2AC gives you a comfortable compartment that seats four, and has seats that fold down into four beds at night, which the train attendants stock with clean sheets, a blanket, a pillow and a hand towel. There are curtains that can be closed to make the compartment private, but honestly that doesn’t help much. These cars are noisy. There are children and babies, and folks tend to talk and make noise and turn on lights when they get on at various stations in the night. And the bathrooms are seldom very clean. (I recommend developing your squatting muscles before you ever come to India. There are many occasions where you’ll wish you had the strength to squat instead of sitting on something!)
Since I’m an older woman traveling alone, I like to travel first class, or 1AC. The first-class compartments, which sleep four, have a door that can be bolted from the inside. There are seldom children in these 1AC cars so the travel is quiet and the toilets are the cleanest of any train in India – which isn’t saying all that much. (Travel with a soft pack of wipes and some disinfecting hand wash.) You’ll be provided sheets, a blanket, a pillow and a hand towel and the food is usually a little tastier than the meals offered in 2AC.
If you are over 58 you get a 30% discount on train travel and if you are a woman over 58 traveling alone you get a 50% discount. Most of my 1AC tickets for this journey are 700 to 900 rupees ($13 to $17 US *) and all the tickets for everyone are still, by U.S. standards, very cheap.
Your Choice: Pathankot or Chakki Bank
There are several night trains that go either to Pathankot or Chakki Bank railway stations. Both are in Pathankot, in the Indian state of Punjab. Most folks prefer taking the Jammu Mail to Pathankot station because that train stops for a long while at that station. There’s a bigger variety of trains to take though if you are willing to get down at Chakki Bank. The train doesn’t stop as long there so I make sure the conductor and other workers and my neighbors on the train know I’m getting down at Chakki Bank. They help me watch for it and get down off the train when the time comes.
Watch out for the Porters’ Prices
By the way, the porters (“coolies”) in Delhi will gouge you for the price of carrying your bags if you let them. When you get out of the cab, immediately settle your price with the coolie. If you say “train loading” you are asking for a price that you will pay when he has delivered you and stowed your bags at your reserved seat on the train. 50 rupees (94 cents) for a 23 kg bag is fair and actually the law (unenforced though it is). Coolies will try to get as much as they can squeeze out of you. I usually have two heavy bags and a couple of light ones. The coolie will stack both of those very heavy bags on his head and carry a light one on each shoulder. I usually decide ahead of time what I’ll pay, 200 rupees ($3.70) is generous – though much less than the coolies want from us westerners – and I stick by it.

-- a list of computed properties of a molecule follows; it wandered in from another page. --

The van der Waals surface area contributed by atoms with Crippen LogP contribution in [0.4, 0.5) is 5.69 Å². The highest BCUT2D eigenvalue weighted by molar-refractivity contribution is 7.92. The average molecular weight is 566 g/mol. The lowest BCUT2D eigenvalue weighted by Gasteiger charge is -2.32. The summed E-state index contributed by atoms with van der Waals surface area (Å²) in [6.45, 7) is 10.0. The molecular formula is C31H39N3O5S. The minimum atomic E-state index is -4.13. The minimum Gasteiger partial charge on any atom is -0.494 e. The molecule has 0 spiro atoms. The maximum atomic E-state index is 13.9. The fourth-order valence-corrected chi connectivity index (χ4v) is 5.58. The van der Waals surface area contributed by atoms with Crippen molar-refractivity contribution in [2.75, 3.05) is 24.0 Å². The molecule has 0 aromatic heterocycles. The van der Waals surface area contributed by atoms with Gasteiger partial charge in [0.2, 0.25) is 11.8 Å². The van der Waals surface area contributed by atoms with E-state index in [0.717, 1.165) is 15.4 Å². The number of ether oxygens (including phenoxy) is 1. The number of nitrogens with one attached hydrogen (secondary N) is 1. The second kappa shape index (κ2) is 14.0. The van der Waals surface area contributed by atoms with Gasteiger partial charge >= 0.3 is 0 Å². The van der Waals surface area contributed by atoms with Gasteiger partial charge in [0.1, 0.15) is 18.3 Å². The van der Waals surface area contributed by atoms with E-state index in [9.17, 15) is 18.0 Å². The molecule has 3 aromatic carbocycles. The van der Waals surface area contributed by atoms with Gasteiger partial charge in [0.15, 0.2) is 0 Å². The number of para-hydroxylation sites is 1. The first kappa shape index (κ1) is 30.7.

Here’s how the negotiation normally goes:
I say, “Train loading” and show him my ticket.
He looks at my bags, sees I’m in 1AC and says, “Five hundred rupees.”
I say, “Two hundred.”
He says, “Four,” and down and down he goes until finally, “Okay 200,” when he sees that I am sweetly immovable.
The coolies are cheaper once you get to Pathankot or Chakki Bank and will probably ask for only 100 rupees ($1.89) to get everything off the train, out to the taxi stand, and into your taxi.
Taxis from Pathankot to McLeod
At both Pathankot and Chakki Bank there are prepaid taxi stands where you can book a taxi for the 2.5 hour drive to McLeod at a current rate of 1,650 rupees ($31), all inclusive. But, of course, those drivers like a little baksheesh (a tip) as well and you can choose to give them a hundred rupees or two at the end of the journey if you like. They will stop at a lovely hotel a few villages down the road from the train station where there is a bright green lawn, a restaurant and clean toilets. You can get breakfast there if you like or at least a chai. You should buy the driver’s chai as well.